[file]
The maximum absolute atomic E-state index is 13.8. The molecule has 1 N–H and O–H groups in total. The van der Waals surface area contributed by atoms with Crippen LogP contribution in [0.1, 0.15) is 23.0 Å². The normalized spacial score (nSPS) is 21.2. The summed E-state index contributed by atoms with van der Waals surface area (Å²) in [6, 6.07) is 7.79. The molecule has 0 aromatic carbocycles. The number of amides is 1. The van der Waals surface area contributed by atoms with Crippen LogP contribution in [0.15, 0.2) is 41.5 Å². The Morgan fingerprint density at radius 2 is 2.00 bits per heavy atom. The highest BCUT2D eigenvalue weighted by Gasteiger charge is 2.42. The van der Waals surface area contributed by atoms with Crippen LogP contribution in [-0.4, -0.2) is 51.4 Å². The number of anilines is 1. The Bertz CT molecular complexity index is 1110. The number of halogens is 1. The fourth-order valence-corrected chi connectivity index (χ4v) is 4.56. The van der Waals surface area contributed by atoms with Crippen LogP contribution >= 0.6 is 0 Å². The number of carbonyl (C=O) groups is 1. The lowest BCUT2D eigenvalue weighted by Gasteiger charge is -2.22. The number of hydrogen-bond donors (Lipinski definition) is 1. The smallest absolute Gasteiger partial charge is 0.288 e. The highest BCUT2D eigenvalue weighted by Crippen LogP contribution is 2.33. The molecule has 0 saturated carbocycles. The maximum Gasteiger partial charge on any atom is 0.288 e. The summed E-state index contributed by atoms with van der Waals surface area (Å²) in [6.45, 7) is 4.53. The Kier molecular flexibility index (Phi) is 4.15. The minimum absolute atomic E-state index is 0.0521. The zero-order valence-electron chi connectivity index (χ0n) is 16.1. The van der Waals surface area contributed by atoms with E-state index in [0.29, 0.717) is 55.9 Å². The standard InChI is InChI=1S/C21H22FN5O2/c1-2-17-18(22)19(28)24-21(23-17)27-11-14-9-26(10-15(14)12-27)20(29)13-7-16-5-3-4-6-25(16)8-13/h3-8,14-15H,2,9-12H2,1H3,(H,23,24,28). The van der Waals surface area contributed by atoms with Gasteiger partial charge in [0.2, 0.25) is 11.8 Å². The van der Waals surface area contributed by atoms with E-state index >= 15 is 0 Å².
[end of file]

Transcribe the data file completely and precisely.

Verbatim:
The maximum absolute atomic E-state index is 13.8. The molecule has 1 N–H and O–H groups in total. The van der Waals surface area contributed by atoms with Crippen LogP contribution in [0.1, 0.15) is 23.0 Å². The normalized spacial score (nSPS) is 21.2. The summed E-state index contributed by atoms with van der Waals surface area (Å²) in [6, 6.07) is 7.79. The molecule has 0 aromatic carbocycles. The number of amides is 1. The van der Waals surface area contributed by atoms with Crippen LogP contribution in [0.15, 0.2) is 41.5 Å². The Morgan fingerprint density at radius 2 is 2.00 bits per heavy atom. The highest BCUT2D eigenvalue weighted by Gasteiger charge is 2.42. The van der Waals surface area contributed by atoms with Crippen LogP contribution in [-0.4, -0.2) is 51.4 Å². The number of anilines is 1. The Bertz CT molecular complexity index is 1110. The number of halogens is 1. The fourth-order valence-corrected chi connectivity index (χ4v) is 4.56. The van der Waals surface area contributed by atoms with Crippen LogP contribution >= 0.6 is 0 Å². The number of carbonyl (C=O) groups is 1. The lowest BCUT2D eigenvalue weighted by Gasteiger charge is -2.22. The number of hydrogen-bond donors (Lipinski definition) is 1. The smallest absolute Gasteiger partial charge is 0.288 e. The highest BCUT2D eigenvalue weighted by Crippen LogP contribution is 2.33. The molecule has 0 saturated carbocycles. The maximum Gasteiger partial charge on any atom is 0.288 e. The summed E-state index contributed by atoms with van der Waals surface area (Å²) in [6.45, 7) is 4.53. The Kier molecular flexibility index (Phi) is 4.15. The minimum absolute atomic E-state index is 0.0521. The zero-order valence-electron chi connectivity index (χ0n) is 16.1. The van der Waals surface area contributed by atoms with E-state index in [0.29, 0.717) is 55.9 Å². The standard InChI is InChI=1S/C21H22FN5O2/c1-2-17-18(22)19(28)24-21(23-17)27-11-14-9-26(10-15(14)12-27)20(29)13-7-16-5-3-4-6-25(16)8-13/h3-8,14-15H,2,9-12H2,1H3,(H,23,24,28). The van der Waals surface area contributed by atoms with Gasteiger partial charge in [0.2, 0.25) is 11.8 Å². The van der Waals surface area contributed by atoms with E-state index >= 15 is 0 Å².